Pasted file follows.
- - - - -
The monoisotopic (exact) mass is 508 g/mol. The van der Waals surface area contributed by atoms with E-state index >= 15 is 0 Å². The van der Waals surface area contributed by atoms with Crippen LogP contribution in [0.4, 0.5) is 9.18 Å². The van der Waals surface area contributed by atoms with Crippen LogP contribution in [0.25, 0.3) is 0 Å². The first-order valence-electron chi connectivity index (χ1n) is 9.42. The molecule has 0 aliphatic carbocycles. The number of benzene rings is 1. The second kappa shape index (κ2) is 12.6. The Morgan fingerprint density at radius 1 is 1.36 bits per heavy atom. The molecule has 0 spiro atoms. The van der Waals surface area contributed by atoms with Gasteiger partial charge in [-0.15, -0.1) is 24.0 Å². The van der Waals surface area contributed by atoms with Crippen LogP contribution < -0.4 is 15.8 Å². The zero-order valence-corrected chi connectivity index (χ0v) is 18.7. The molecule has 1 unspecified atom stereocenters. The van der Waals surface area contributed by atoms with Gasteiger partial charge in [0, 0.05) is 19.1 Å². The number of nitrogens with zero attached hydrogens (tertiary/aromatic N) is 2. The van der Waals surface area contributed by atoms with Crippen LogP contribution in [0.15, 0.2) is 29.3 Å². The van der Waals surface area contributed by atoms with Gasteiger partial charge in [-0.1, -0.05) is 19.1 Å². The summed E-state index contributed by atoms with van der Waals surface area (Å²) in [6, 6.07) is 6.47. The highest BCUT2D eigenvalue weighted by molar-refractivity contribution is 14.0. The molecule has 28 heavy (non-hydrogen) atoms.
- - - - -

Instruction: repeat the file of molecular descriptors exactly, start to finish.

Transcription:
The monoisotopic (exact) mass is 508 g/mol. The van der Waals surface area contributed by atoms with E-state index >= 15 is 0 Å². The van der Waals surface area contributed by atoms with Crippen LogP contribution in [0.4, 0.5) is 9.18 Å². The van der Waals surface area contributed by atoms with Crippen LogP contribution in [0.25, 0.3) is 0 Å². The first-order valence-electron chi connectivity index (χ1n) is 9.42. The molecule has 0 aliphatic carbocycles. The number of benzene rings is 1. The second kappa shape index (κ2) is 12.6. The Morgan fingerprint density at radius 1 is 1.36 bits per heavy atom. The molecule has 0 spiro atoms. The van der Waals surface area contributed by atoms with Gasteiger partial charge in [-0.15, -0.1) is 24.0 Å². The van der Waals surface area contributed by atoms with Crippen LogP contribution < -0.4 is 15.8 Å². The zero-order valence-corrected chi connectivity index (χ0v) is 18.7. The molecule has 1 unspecified atom stereocenters. The van der Waals surface area contributed by atoms with Gasteiger partial charge in [0, 0.05) is 19.1 Å². The number of nitrogens with zero attached hydrogens (tertiary/aromatic N) is 2. The van der Waals surface area contributed by atoms with Crippen LogP contribution in [0.15, 0.2) is 29.3 Å². The van der Waals surface area contributed by atoms with Gasteiger partial charge in [-0.1, -0.05) is 19.1 Å². The summed E-state index contributed by atoms with van der Waals surface area (Å²) in [6, 6.07) is 6.47. The highest BCUT2D eigenvalue weighted by molar-refractivity contribution is 14.0. The molecule has 28 heavy (non-hydrogen) atoms.